The Leicester City story transcends sport. It is the example to everyone, the young and the young at heart, that money and power and status do not win everything, all of the time.
It is the inspiration to play as a team, to work hard together, and to believe that (especially on the sporting field) you really can overcome. “Once in this life this can happen,” said a man who has barely been in Leicester for one year. “In football, every 50 years, a little team with less money can be the biggest.”
That man, Claudio Ranieri, happens to be Leicester’s coach. He was in Rome visiting his 96-year-old mother, Renata, before jetting back to be in my territory in time for City being confirmed as the English Premier League champions.
My territory? I don’t write this often but, hey, if a person born and bred in Leicestershire isn’t going to swell with pride on this occasion, when will there ever be such a time?
Nothing much happens in Leicester. It is a city in the middle of England, on the route of the long, long road the Romans built through the heart of the country in 43 AD. After that, came a second Roman, Ranieri—the man who this week was cast in his own country as Emperor Claudius Britannicus.
Without once kicking a ball, this 64-year-old man managed in one season to persuade the Leicester Foxes from looking like a cornered animal into the most unlikely winner of modern times. He made Leicester City everyone’s “second” team—from Brazil to Bengaluru.
Stop me right now if you think this is only a game. Otherwise I must tell you that throughout my lifetime, Leicester had been an also-ran—a team that bounced between the first and second divisions so often that we called ourselves the yo-yo citizens.
How has that changed? Well, Leicester City, the team now fit to take on Barcelona and the Madrid clubs and Bayern Munich in the Champions League, are much the same group of players who struggled to stay in the English Premier League last May.
The rise came through sheer survival instinct, and through this brotherhood between the players that Ranieri didn’t invent. He inherited it.
The first thing he did was tell the Thailand owner of the club that he would stay even if City were relegated after one season. The second thing was that Ranieri—the cunning old thing—asked for a £5 million bonus for himself should Leicester become champions.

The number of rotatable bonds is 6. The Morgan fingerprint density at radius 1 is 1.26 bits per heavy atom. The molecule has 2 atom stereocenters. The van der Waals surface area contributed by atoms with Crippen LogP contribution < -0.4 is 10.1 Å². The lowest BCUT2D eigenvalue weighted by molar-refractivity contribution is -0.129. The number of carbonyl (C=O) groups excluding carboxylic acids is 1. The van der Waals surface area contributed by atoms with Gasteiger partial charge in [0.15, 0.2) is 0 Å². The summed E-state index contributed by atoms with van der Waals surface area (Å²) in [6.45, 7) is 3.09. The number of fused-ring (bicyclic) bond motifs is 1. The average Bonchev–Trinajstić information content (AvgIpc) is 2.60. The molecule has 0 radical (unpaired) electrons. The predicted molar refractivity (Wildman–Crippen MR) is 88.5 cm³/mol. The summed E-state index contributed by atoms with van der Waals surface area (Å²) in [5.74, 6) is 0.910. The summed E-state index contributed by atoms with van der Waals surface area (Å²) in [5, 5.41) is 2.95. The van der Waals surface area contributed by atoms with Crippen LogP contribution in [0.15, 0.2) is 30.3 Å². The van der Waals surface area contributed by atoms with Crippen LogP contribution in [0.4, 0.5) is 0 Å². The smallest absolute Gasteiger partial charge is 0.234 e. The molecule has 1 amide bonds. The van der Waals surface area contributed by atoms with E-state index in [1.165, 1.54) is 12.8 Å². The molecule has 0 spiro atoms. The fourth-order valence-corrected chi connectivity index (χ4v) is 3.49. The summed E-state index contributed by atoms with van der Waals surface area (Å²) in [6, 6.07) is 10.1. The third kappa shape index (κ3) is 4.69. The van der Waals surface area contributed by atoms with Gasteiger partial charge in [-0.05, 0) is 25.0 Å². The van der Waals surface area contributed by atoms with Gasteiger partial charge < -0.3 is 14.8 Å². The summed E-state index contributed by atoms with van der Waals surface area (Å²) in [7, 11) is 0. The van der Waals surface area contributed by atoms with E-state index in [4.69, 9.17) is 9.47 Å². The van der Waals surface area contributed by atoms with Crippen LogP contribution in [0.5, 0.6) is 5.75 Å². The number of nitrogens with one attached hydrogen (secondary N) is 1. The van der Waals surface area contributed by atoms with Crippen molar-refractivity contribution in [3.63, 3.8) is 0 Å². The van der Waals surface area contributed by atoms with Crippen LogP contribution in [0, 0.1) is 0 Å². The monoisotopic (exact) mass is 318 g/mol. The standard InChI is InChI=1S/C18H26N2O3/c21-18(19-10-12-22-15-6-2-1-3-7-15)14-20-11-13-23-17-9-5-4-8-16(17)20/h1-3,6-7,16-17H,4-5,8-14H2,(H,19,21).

No doubt Vichai Srivaddhanaprabha, who made his fortune from airport duty free shops in Bangkok, considered this a payment he would never have to make. Leicester, after all, was considered a 5,000 to 1 shot of winning the EPL.
Do not get this wrong. Leicester City is no backstreet small shop. The Thai owner bankrolls a £50 million group of players who between them represent 10 different nationalities from Africa, Asia, Europe and South America.
That is the point about “English” soccer. It is global, and what Leicester pays amounts to one-sixth of what Chelsea, Manchester City, United, Arsenal, Spurs and Liverpool can afford. It has become what is known in America as Moneyball; the richest buys the prizes. Someone forgot to tell the Foxes. In Jamie Vardy, the club has a player who worked nine to five on a factory floor until City took a chance on his goal scoring ability, and his pace.
In Riyad Mahrez, Leicester unearthed a cut-price Algerian wizard playing second division stuff in France. In N’Golo Kanté, Leicester acquired a French-African player of such prodigious energy, such an ability to cover miles and miles while hunting down the ball that the Leicester fans sing: “70 per cent of the planet is covered by water, the rest is covered by Kanté.”
I’m wrong to single out three individuals because, as I said before, Leicester is the complete team of brothers. Ranieri saw this the moment he stood back and simply watched them train together—watched and decided that his job was not to tinker with any part of the team, but to encourage, embolden, and fan the flame of their togetherness.
The rest of the story, you know. Unless you have been living on planet Mars, there is no escape from the City Foxes who have outrun the pack.
Ranieri is the nicest, the most grounded, and the wiliest fox of them all. He saw, he encouraged, and he let the team conquer. He took the season step by step—first dodge relegation, next consolidate near the top, finally take the chance because all the big clubs failed to be consistent.
“I’m so proud,” he said, “to have led this group of footballers. Real men, humble people who gave everything to achieve a common dream.” It was his dream, too.
* Known as the ‘Foxes’, Leicester City Football Club is based at the King Power Stadium in Leicester in central England.
* Thai magnate Vichai Srivaddhanaprabha purchased Leicester City in August 2010. He bankrolls a £50 million group of players who between them represent 10 different nationalities from Africa, Asia, Europe and South America.
* Algerian Riyad Mahrez, French-African N’Golo Kanté, Jamaican Wes Morgan and English Jamie Vardy are some of the players who play for the club. Claudio Ranieri, an Italian, is the coach.
* In its 132 years of existence, Leicester City has never won a top-tier championship. It finished as runners-up in 1928-29.
* Only four different teams have won the English Premier League title in the last two decades—Arsenal, Chelsea, Manchester City and Manchester United. The last time there was a first-time champion was in 1978 (Nottingham Forest).